Menu
Home Page

Monega Primary School

Aspire - Persevere - Succeed

Philosophy for Children (P4C) at Monega

What is Philosophy For Children?

 

Philosophy for Children is a way of getting children to discuss important concepts such as life, love, friendship, identity, authority, power etc. using stories, pictures or objects. They are encouraged to listen to each other, find a space to talk, share their thoughts and ask questions. The discussion encourages children to reason, justify their opinions and if they choose, it allows them to change their minds.

 

 

 

Why do P4C?

 

Children need a forum to discuss issues that affect them here and now. Philosophising with children and young people is a good thing in itself. Philosophy calls on imagination and reasoning and puts these capacities to work exploring values, assumptions and vital concepts like justice, truth, knowledge and beauty. A philosophical community of enquiry provides a forum where adults and children can search for meaning together. Children become reasonable in both senses of the word -- they are adept at reasoning and they are open to the reasoning of others.

 

It is so important for adults and children to talk together in situations where differences can be welcomed and explored.  It's now recognised that children are influenced by their peers to a far greater extent than we had previously thought. Not surprisingly, young people talk to each other and the talk means something. It’s important and memorable. Adults can make classroom talk memorable too, through philosophy.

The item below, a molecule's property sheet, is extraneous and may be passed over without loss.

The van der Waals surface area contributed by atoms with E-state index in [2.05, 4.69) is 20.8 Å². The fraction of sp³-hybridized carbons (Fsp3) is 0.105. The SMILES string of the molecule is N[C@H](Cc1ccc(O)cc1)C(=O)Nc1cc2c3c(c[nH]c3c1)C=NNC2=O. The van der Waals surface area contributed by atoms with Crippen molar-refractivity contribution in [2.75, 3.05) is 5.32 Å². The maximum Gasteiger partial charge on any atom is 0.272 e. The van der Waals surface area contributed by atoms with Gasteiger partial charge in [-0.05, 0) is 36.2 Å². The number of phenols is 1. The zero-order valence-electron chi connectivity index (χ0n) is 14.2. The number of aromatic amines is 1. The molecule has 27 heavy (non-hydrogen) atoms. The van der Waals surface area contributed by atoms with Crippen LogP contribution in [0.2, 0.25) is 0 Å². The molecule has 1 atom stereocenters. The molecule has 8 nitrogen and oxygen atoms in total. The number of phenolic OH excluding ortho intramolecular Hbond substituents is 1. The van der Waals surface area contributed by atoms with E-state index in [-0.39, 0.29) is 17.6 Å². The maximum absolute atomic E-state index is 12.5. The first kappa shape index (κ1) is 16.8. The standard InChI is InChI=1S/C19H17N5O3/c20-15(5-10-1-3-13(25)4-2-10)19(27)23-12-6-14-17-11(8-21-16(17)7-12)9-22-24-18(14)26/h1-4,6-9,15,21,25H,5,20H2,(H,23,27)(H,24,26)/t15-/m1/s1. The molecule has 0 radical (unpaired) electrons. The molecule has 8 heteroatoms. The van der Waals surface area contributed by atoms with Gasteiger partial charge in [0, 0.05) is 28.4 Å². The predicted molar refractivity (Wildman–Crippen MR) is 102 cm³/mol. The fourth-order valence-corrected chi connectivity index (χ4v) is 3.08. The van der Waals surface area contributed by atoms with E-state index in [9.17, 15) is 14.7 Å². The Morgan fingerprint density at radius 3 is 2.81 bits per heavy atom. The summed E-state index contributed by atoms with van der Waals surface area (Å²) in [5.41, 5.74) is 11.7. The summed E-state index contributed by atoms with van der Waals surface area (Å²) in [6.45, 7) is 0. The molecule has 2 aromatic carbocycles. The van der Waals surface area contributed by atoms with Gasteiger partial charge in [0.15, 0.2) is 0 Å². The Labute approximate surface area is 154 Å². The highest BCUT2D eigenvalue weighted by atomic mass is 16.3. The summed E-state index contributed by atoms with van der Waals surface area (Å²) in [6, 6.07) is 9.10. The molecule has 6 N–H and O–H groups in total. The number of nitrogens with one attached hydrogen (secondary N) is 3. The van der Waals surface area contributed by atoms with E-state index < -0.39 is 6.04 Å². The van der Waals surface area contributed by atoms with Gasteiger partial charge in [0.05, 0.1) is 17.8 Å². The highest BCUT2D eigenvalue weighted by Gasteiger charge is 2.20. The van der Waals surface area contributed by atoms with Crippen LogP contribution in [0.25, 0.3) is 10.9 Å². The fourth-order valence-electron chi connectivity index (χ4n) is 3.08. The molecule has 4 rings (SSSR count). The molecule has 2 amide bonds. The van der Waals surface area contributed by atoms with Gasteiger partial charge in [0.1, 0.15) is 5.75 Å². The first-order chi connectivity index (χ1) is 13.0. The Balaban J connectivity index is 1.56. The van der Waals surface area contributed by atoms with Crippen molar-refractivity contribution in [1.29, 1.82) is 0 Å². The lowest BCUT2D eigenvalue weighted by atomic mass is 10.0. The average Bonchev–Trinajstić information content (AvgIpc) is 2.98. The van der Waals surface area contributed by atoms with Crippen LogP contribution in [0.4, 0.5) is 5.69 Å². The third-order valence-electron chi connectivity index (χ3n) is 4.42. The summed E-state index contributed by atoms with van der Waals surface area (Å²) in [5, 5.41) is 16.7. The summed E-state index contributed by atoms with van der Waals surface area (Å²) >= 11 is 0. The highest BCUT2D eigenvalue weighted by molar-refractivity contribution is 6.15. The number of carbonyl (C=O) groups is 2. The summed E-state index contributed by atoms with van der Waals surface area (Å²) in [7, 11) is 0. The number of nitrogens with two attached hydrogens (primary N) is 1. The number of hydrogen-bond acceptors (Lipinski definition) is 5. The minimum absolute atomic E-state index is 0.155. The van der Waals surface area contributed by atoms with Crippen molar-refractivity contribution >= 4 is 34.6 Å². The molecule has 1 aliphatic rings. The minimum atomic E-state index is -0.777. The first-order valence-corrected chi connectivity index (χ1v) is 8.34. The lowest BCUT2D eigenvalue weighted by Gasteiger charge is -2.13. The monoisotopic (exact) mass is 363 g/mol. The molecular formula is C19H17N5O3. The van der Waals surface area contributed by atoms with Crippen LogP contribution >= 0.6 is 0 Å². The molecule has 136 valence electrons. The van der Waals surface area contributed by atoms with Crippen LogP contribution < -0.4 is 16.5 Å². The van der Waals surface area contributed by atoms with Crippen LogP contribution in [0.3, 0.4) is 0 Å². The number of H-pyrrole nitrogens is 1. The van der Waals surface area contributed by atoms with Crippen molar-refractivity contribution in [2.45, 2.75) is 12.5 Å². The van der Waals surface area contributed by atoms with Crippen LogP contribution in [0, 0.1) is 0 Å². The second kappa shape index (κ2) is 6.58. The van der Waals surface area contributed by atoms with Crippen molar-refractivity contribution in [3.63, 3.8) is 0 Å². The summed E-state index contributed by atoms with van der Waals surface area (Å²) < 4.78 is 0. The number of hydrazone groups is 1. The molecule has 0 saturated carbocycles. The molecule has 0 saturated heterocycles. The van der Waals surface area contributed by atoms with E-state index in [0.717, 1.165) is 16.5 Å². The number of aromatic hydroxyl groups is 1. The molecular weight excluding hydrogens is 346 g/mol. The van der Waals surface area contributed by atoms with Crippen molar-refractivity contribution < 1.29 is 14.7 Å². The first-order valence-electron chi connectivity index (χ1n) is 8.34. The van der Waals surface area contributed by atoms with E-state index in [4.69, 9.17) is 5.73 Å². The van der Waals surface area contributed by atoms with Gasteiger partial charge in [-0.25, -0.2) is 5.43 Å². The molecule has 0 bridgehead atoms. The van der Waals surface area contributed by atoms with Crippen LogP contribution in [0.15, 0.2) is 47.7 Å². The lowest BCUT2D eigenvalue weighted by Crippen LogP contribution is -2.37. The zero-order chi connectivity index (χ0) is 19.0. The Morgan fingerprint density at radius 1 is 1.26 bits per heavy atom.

Philosophy for Children promotes a forum for open dialogue in which participants are not content to exchange ideas and opinions as if they were bits of information. Instead they ask questions, sift arguments and explore alternatives. Above all, they try to understand each other. It is possible to find a philosophical dimension, and so an opportunity for philosophical thinking, in any subject in the curriculum

 

What are they learning?

 

  • To enquire about the world they live in and ask relevant questions.
  • To think creatively and critically and share their thinking with others.
  • To solve problems and explore different views.
  • To have a sense of right and wrong.
  • To play an important role in their community and the world.
  • To celebrate differences and respect a range of beliefs and opinions.

 

 

 

 

 

Sibling Group - Come and join us to have fun and learn about Autism! For more info see Latest News
Top